At the time of US entry all British loans were secured loans. They were backed by US secuitires owned by the british Government (compulsorily acquired from Biritish citizens for British war bonds) On these terms the risk were extremely nominal for they would get their money. the Risk was over investing in productive capacity. The US gun makers insisted the britsh atcualy paid for and own the rifle assmbley lines for the British pattern 14 rifles , as the 3 manufacturers were unwilling to take on the risk. In end after two years very few rifles had actaully been delivered. (it's takes a while to sort out the kinks of producing a new rifle) and the British sold the lines to the US on the US entry in into the War (for a song) and these lines actually provided most of the US rifles in ww1.

The Zimmerman telegram was actually done using US diplomatic cables which teh US had made available to teh Germans for the purposes of peace negotiations/feelers. To turn around and use these fasciaators to incite Mexico to attack the US was a betrayal, the really rankled the administration.
 
Nov 2019
334
United States
I'm going to attach a Federal Reserve Bulletin from October 1st 1919 entitled EXPORTS FROM THE UNITED STATES BEFORE AND AFTER THE OUTBREAK OF THE WAR.
What you'll find enlightening is just how much of an increase in shipment of products WW1 caused for the United States, again expressly, to Britain, France and Russia. You'll note that during the period 1915 to 1917 domestic items not listed as munitions initially doubled, then tripled, quadrupled, and quintupled, especially in the case of Britain and France. Meanwhile products shipped to all other non-Entente nations fell. Similarly during the period in question the United States shipped $800,000,000 in explosives, not contained in shells, shells are not listed in total volume, nor are cartridges.

Whilst it is mentioned that Britain "purchased" factories for production within the United States of arms, it should be remembered that these purchases were directly funded through Wall Street even where British capital may have secured them. No other belligerent nations were allowed to do so. In fact the transport of munitions from ports was in a violation of the 1909 International treaty.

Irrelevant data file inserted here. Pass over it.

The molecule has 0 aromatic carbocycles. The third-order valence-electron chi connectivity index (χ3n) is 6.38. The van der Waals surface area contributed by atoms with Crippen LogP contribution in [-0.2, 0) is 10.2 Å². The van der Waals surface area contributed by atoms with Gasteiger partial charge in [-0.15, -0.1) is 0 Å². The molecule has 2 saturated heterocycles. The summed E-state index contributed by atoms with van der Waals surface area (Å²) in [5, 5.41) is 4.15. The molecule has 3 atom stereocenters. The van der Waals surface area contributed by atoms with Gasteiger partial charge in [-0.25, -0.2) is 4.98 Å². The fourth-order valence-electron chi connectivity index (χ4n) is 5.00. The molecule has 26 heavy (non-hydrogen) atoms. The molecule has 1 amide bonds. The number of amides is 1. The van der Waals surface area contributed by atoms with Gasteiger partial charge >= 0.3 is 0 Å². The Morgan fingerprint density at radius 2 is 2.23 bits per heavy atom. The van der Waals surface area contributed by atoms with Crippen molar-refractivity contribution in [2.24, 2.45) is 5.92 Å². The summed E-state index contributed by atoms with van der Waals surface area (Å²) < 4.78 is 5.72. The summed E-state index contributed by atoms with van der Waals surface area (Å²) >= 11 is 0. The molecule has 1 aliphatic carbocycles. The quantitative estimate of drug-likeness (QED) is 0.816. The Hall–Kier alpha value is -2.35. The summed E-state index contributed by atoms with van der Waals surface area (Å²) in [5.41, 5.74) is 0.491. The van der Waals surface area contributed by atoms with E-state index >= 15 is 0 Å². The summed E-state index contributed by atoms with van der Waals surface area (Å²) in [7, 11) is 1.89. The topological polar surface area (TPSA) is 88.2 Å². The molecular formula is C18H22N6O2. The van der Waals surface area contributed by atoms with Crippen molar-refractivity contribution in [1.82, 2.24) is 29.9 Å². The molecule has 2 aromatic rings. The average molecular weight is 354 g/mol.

America was going to fight for the Entente eventually, and individuals like Colonel House secured for Britain what they hoped in terms of a relationship of some security. Wilson needed to couch his intents and lie to the American people about his intents (which in the long run I agree with) until after the 1916 Presidential elections (during which he promised NOT to involve America in WW1).

Probably the least recognized but perhaps most important of items that the United States shipped to Britain and France was foodstuffs. Though it is often pointed out by Canadians how important their supply of foods to Britain were, their capacity of production also suffered from the call up of so many individuals who would be involved in farm production, a quick study of the attached document demonstrates how much more food the US shipped during the war before US entry, and after.
 

pugsville

Ad Honorem
Oct 2010
9,970
Whilst it is mentioned that Britain "purchased" factories for production within the United States of arms, it should be remembered that these purchases were directly funded through Wall Street even where British capital may have secured them. No other belligerent nations were allowed to do so.
Britian was rasing money on wall st on commerical terms, there was no reason why other nations could not have done the same, well other than lacking the finical resources.
Source for this claim that others were not allowed to do so?


This article here says that Germans were able to raise some money on commerial; terms on walls st.

"On Wall Street, US banks were not enthusiastic to lend to Germany, partly because of inherent pro-Entente sympathies, partly because of discouragement from the Wilson Administration. Between 1914 and 1917 the Germans only managed to obtain $35 million in private credits through New York.[20] Nor did the smaller European neutrals offer much elasticity in foreign credit provision. Swiss banks provided $170 million to all foreign borrowers for the duration of the war. The Dutch financial sector extended 440 million guilders ($220 million) in credits, of which about two thirds went to the Central Powers and the remainder largely to Britain"


In fact the transport of munitions from ports was in a violation of the 1909 International treaty.
Source for treaty?
 
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Chlodio

Forum Staff
Aug 2016
4,978
Dispargum
Wartime shortages of grain in the global market caused the price of wheat in the US to rise from $1/bushel in 1910 to more than $2/bushel by 1920. The higher prices caused marginal land on the Great Plains that had previously been ignored to be put under the plow. In 1921 the price returned to normal and many Great Plains wheat farmers were wiped out.